Her father swung the sword again in her general direction and hit the thermostat on the wall, which is also visible in a photograph. The police found it on the floor and put it back in place on the wall and took a picture of it. The picture shows that a big chip out of the lower right hand side of the thermostat casing is missing. The final picture in the exhibit shows Jenny and her mother standing in the hallway and the height of Jenny's head and upper body being at approximately the same level as the thermostat that the accused swung the sword at, when he swung for it a second time.
 The mother, according to the facts referred to by the Crown, came and pulled Jenny away and put her in her bedroom. The accused sat with the sword in the living room and Jenny called 9-1-1. Police attended and an officer saw the accused place the sword behind the couch.
 Ultimately, the accused was handcuffed and advised of his s. 10(a) and (b) Charter rights and the police caution. The officer who dealt with him did not notice an odour of alcohol on the accused's breath or consider him to be intoxicated, but observed him to be very agitated and somewhat belligerent. Mr. Dusanjh was taken away by the police and photographs I have referred to were taken.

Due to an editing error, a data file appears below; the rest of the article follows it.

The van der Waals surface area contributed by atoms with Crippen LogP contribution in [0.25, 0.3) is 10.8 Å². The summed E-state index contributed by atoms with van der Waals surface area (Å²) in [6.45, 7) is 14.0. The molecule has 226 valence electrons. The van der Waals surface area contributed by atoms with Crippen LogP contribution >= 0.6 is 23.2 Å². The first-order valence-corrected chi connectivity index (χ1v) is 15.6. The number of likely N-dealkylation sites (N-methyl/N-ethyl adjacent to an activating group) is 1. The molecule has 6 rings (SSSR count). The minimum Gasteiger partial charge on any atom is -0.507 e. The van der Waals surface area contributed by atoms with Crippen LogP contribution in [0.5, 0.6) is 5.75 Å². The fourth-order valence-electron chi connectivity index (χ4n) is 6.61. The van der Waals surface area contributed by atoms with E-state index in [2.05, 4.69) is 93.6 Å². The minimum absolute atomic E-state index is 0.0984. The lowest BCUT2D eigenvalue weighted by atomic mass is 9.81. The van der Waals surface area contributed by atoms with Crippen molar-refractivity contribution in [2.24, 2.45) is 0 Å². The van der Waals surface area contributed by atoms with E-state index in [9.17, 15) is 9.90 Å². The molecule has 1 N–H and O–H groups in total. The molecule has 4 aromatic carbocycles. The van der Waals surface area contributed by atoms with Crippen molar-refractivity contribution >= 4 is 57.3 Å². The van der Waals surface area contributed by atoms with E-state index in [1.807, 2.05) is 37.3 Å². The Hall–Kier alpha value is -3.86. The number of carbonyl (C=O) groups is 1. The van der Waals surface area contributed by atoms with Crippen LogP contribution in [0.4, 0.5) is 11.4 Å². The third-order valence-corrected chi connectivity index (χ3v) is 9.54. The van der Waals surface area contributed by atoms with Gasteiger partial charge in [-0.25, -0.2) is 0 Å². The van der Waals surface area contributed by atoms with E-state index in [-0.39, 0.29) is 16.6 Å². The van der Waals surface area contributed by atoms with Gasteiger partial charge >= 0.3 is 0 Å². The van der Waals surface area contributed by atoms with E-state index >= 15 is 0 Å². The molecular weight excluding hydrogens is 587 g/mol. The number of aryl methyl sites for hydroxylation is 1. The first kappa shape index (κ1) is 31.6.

The position of the Crown in this case is that given the serious nature of the offence and the background as it relates to Mr. Dusanjh, most particularly his criminal record, a fit sentence is a total sentence of 30 months imprisonment. The Court is asked to consider the seven months of time served to date, and to give the accused double credit for time served for a total of 14 months credit, and thus impose a further jail sentence in the range of 16 months.
 The submission on behalf of the defence is that a sentence that reflects time served, in other words, equivalent to 14 months or a short further term of imprisonment is a fit sentence in all the circumstances.